The Nut Job

Movies Reviews
The Nut Job

Who knew that in the city parks across America, all the furry vermin who skitter, forage and burrow exist in a grand interlocked society built around the process of collecting a communal horde for hibernation season? As nutty as that might sound (or not), it’s the crux of Peter Lepeniotis’s richly animated misadventure that evokes The Wind and the Willows (if funneled through a rigorous round of urban planning).

Much salt and season is added to the archetypal recipe and as a result, The Nut Job is an energetic, yet mixed bag. The impressive 3-D effect adds subtle enriching depth, but the parallel human story about a bunch of no-neck thugs and their pet pug trying to pull off a bank heist is done with an odd noir-ish flare. I’m pretty sure that anyone one in the film’s target market of four-to-ten-year-olds has no idea who Cagney is/was, what a noir is and will be totally wigged-out by the vintage cop cars and milk wagons zipping about. Sure, that thing worked with Bugs Bunny and Looney Tunes, but their heyday coincided with that of America film noir.

The other major bump to the The Nut Job is that its protagonist, Surly the squirrel (voiced by Will Arnett) is a self-centered outlier who tries to spin everything to his advantage without contributing to the bigger social good. His main concern is his cut of the nut pile, and while he’s meant to be a heroic rogue in the mold of Eastwood’s Man with No Name or Mad Max, here, in this kiddie fare, the complexity of such an enigmatic and dark persona gets lost in the family-friendly rating and antic-heavy shell game.

Still, for Surly, life is looking good. That is until he accidentally (via a propane-propelled nut cart) firebombs Liberty Park’s winter stash inside the big oak tree and gets banished to the dingy alleyways of the unforgiving city. He’s got a few supporters in Andie (Katherine Heigl), the fox-colored squirrel with a fiery temperament and love interest potential, and Buddy, the tacit but sweet rat, proving again (beyond A Rat’s Tail and Ratatouille) that the detested carrier of the plague can in fact endear on screen.

It’s out in the urban wilds that Surly stumbles upon a nut shop that also happens to be the front for the bank caper since it’s adjacent to the desired vault. Tunnel under, blow the door and grab the loot.) With such riches in sight, Surly and Buddy plan their own operation (thus the title, wink, wink), and the two larceny-minded factions begin to step on each other’s toes with increased adversarial intensity. Throw in Precious (Maya Rudolph) the tail-twerking pug assigned to rid the robbers of their fur-ball nemeses (yet instantaneously subservient to the holder of a shiny high-pitched dog whistle) and Raccoon (Liam Neeson), the gruff leader of Liberty Park with many agendas in play and an Angry Bird (big head, little body and a nasty peck) on his shoulder, and much circumvolution ensues. The result yields some sprite comedic darts and just enough kibbles for both sides of the family viewing equation. (The violence is cartoonish enough to be considered relatively benign.)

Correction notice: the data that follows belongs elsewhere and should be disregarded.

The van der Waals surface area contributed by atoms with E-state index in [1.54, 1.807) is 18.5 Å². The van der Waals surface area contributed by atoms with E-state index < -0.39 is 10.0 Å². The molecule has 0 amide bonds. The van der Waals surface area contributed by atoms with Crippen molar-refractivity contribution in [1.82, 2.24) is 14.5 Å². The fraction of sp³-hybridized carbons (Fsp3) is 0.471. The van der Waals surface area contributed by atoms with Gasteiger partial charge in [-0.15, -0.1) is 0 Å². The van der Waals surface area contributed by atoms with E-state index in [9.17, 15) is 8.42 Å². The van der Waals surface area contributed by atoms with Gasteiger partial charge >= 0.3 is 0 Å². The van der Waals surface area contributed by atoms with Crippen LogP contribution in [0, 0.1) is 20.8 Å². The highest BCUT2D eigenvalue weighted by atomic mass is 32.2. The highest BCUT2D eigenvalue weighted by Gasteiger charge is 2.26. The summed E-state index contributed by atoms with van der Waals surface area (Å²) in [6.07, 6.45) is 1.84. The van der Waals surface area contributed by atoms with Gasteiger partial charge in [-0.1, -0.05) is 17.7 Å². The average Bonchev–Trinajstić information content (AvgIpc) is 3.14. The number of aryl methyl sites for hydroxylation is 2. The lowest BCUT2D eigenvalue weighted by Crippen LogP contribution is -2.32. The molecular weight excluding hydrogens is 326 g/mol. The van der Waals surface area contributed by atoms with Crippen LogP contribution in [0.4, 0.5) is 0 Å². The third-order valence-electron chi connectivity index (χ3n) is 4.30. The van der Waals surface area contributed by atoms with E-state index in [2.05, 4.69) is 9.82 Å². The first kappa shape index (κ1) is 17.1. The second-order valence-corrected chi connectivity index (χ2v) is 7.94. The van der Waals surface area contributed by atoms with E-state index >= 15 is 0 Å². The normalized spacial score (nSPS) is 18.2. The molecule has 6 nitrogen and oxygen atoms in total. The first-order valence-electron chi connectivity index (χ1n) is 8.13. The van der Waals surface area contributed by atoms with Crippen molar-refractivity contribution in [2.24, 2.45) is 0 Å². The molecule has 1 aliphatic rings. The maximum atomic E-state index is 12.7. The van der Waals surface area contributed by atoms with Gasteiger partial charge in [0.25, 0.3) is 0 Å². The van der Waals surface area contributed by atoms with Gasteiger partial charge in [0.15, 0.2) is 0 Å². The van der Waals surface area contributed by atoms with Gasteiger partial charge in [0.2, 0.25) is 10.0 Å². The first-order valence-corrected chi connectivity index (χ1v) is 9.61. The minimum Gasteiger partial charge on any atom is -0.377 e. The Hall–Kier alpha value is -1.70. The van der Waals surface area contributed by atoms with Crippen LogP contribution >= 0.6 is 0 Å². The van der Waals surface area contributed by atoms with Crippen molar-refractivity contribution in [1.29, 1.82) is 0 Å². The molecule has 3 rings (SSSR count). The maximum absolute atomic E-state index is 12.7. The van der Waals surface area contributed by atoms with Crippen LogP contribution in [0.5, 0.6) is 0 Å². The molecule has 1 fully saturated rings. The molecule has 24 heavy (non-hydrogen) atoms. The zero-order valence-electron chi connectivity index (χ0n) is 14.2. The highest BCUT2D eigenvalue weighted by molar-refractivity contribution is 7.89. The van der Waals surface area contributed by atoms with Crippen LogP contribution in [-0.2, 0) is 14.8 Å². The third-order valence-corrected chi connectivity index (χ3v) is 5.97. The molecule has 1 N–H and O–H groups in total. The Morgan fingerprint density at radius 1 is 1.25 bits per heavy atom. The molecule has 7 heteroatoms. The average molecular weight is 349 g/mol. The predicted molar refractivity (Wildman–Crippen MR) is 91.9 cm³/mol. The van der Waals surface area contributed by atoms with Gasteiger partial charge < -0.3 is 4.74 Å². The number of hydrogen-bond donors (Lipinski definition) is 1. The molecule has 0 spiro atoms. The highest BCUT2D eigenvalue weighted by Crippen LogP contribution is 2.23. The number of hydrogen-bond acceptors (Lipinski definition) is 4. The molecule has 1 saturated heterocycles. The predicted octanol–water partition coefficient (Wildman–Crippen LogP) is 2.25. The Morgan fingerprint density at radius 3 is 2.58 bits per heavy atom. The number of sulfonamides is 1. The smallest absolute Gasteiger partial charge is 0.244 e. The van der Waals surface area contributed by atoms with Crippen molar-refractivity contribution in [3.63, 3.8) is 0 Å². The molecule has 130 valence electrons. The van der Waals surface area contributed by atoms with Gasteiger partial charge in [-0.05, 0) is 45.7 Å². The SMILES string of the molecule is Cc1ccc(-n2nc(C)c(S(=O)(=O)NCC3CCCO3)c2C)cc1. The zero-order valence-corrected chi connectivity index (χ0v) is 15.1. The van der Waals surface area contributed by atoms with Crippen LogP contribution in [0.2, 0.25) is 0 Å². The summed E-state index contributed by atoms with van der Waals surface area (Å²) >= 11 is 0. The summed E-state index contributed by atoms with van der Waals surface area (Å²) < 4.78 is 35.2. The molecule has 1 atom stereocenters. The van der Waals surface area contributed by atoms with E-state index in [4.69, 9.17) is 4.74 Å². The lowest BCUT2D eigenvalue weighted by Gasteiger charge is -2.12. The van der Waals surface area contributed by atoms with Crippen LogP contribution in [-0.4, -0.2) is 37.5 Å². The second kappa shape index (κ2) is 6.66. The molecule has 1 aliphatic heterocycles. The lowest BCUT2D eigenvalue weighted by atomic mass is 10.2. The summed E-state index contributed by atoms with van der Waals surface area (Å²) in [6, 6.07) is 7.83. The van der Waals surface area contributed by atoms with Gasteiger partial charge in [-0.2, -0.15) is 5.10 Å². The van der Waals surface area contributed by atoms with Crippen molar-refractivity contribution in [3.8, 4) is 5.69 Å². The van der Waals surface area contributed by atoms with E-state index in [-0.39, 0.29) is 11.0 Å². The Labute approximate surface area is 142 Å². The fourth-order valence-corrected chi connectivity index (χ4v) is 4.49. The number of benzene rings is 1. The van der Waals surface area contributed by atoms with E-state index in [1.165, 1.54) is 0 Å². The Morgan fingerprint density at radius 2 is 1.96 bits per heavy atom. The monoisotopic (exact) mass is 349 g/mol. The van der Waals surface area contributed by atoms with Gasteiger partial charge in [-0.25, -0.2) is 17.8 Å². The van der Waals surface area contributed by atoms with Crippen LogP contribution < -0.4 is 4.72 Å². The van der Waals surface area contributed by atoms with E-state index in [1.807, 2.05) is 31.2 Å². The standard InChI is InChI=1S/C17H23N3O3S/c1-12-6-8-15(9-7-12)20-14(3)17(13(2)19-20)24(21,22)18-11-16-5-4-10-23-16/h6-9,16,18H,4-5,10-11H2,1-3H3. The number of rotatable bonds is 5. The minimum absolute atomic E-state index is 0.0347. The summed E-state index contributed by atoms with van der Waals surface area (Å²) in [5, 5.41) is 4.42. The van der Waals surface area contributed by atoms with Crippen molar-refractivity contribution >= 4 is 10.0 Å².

Lepeniotis, who has a long résumé in animation dating back to the Toy Story franchise, gets his first full-bore opportunity to helm a feature. The romp, an expansion of the director’s 2005 short, “Surly Squirrel,” is tagged as a Canadian-South Korean co-production, which may explain the sudden injection of Psy’s “Gangnam Style” into one scene. Think about that for a moment, a ’40s-styled crime caper teeming with rodents that’s scored to K-pop. It also adds new ironic texture to Psy’s recent stint shilling pistachios on TV.

As far as “nut jobs” go, you still can’t top Scrat’s ageless quest for that elusive acorn in the Ice Age series. He’s an indelible character expressing all through nervous ticks, squeaks and those big bug eyes. Surly, on the other hand, is one of the least likable critters in The Nut Job’s vast potpourri of pawed personalities. Even Grayson (Brendan Fraser), the vacuous Dudley Do-Right squirrel of Liberty Park, garners more genuine empathy. No matter, Lepeniotis demonstrates deep artistic vision and a deft hand at pacing. It will be interesting to see what he does next. (Be sure to stick around for the end credits when Psy gets an animated sendup.)

Director: Peter Lepeniotis
Writer: Peter Lepeniotis, Daniel Woo, Lorne Cameron (screenplay); Peter Lepeniotis (story)
Starring: Will Arnett, Katherine Heigl, Liam Neeson, Maya Rudolph, Stephen Lang, Brendan Fraser
Release Date: Jan17, 2014

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